PRISTINA, Kosovo -- Once
again, Kosovo appears glaringly on the radars of international news. Eight
years after the US-led intervention in this Balkans province, a solution to its
political status seems to be very close.
Following over a year of
negotiations between Kosovo and Serbia representatives, UN Special Envoy Martti
Ahtisaari has finally presented his proposals for the future of Kosovo, calling
for an internationally supervised independence for the region, with strong
guarantees for minority rights and privileges. The proposed solution seems only
realistic, considering that Kosovo needs independence to move ahead, as the
eight years of political status quo have impeded its further development. Most
importantly, Albanians who make up 90 percent of Kosovo�s population, for many
years have resolutely voiced their will for a sovereign state and have shown
reasonable patience in achieving their goal.
community, including US, EU, UN and NATO has fully backed the Ahtisaari
proposals and has called for a swift resolution to the Kosovo status. Only
Russia has vocally expressed scepticism, arguing against deadlines and insisting
that granting independence to Kosovo may create a precedent for other disputed
territories throughout the world, primarily in the former Soviet states.
Repeatedly, they have joined ranks with their traditional ally, Serbia, in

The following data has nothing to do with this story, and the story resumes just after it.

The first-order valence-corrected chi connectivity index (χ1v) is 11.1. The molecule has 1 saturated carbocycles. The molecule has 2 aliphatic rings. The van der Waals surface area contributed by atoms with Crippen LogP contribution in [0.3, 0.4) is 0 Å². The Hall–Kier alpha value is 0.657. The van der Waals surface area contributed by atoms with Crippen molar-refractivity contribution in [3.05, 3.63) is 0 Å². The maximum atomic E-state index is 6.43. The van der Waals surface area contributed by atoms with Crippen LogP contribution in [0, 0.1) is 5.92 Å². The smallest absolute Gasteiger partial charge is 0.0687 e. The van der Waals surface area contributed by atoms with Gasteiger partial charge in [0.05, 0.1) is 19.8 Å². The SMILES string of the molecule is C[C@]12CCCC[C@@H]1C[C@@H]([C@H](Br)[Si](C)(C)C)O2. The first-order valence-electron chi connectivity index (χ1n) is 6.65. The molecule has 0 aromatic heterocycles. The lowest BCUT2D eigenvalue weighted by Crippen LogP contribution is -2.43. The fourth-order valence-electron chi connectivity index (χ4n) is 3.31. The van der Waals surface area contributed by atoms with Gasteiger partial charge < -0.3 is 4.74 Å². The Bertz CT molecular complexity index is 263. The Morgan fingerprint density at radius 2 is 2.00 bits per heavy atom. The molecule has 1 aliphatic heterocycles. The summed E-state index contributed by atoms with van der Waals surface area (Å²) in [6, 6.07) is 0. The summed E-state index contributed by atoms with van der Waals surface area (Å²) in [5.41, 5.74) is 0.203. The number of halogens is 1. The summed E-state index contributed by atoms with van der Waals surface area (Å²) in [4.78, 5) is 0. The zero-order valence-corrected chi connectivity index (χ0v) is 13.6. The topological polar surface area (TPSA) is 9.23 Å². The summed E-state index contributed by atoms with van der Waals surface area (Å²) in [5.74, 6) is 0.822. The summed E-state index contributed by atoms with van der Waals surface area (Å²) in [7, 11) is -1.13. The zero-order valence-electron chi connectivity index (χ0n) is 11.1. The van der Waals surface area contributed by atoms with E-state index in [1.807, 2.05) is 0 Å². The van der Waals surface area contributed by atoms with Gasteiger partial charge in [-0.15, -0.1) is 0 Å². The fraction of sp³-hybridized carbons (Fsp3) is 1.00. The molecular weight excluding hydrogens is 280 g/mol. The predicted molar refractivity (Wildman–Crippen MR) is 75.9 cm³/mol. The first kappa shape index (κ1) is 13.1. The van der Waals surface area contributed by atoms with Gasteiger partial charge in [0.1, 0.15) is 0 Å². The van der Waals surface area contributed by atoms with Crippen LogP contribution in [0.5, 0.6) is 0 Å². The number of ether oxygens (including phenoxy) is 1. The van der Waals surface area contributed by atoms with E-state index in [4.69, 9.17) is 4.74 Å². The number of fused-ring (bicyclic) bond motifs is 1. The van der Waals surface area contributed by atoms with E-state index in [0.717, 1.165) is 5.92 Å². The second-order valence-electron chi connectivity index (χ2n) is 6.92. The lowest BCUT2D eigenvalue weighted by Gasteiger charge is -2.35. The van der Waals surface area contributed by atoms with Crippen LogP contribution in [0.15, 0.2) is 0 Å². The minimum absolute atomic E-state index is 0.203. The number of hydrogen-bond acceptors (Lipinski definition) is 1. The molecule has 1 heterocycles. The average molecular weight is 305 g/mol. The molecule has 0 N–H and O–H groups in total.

warning that Kosovo�s independence may denote a breach of international law.
Earlier this year, the
opposition to Kosovo�s independence has been also mentioned by Russian
President Vladimir Putin, in the context of his disagreement with what he
deemed as the unilateral approach to international politics by the US. Russian
diplomats have threatened to use a veto in the UN Security Council, where the
Ahtisaari proposals need to be approved through a new resolution. This Russian
stance is in line with their recently stated foreign policy goals in not just
implementing, but also shaping the international agenda. Such behaviour has
prompted some analysts to talk of a new Cold War, although ultimately what
Russia may seek is merely a genuine acknowledgement of their worthy involvement
in solving world problems.
Russia had also opposed the
intervention in Kosovo in 1999, prompting NATO air strikes over Yugoslavia
without UN approval. Nevertheless, it had thereafter backed a UN resolution
that established the international civil and military administration of Kosovo
that is still in place today. Tough talk on the side, it is likely that in the
end Russia will do the same again, and will not remain the only one disputing a
just solution to Kosovo�s final status.
The fairness and logic of
granting independence to Kosovo have been questioned before and on the same
grounds as Russia: precedence, international law, unilateralism. But be they
from the academic or diplomatic circles, those arguments have always presented
a narrow viewpoint to the problem.
Conflicts may have similar
features, but eventually they are all unique, with different origins,
developments and conclusions. The Kosovo conflict was also historically and
substantially different from other conflicts, so Kosovo�s independence cannot
become a precedent for other disputed territories. The US and the EU have
repeatedly stated that Kosovo is a sui
generis case and whatever the final solution to its status, it cannot be
copied for other disputes.
On the other hand, the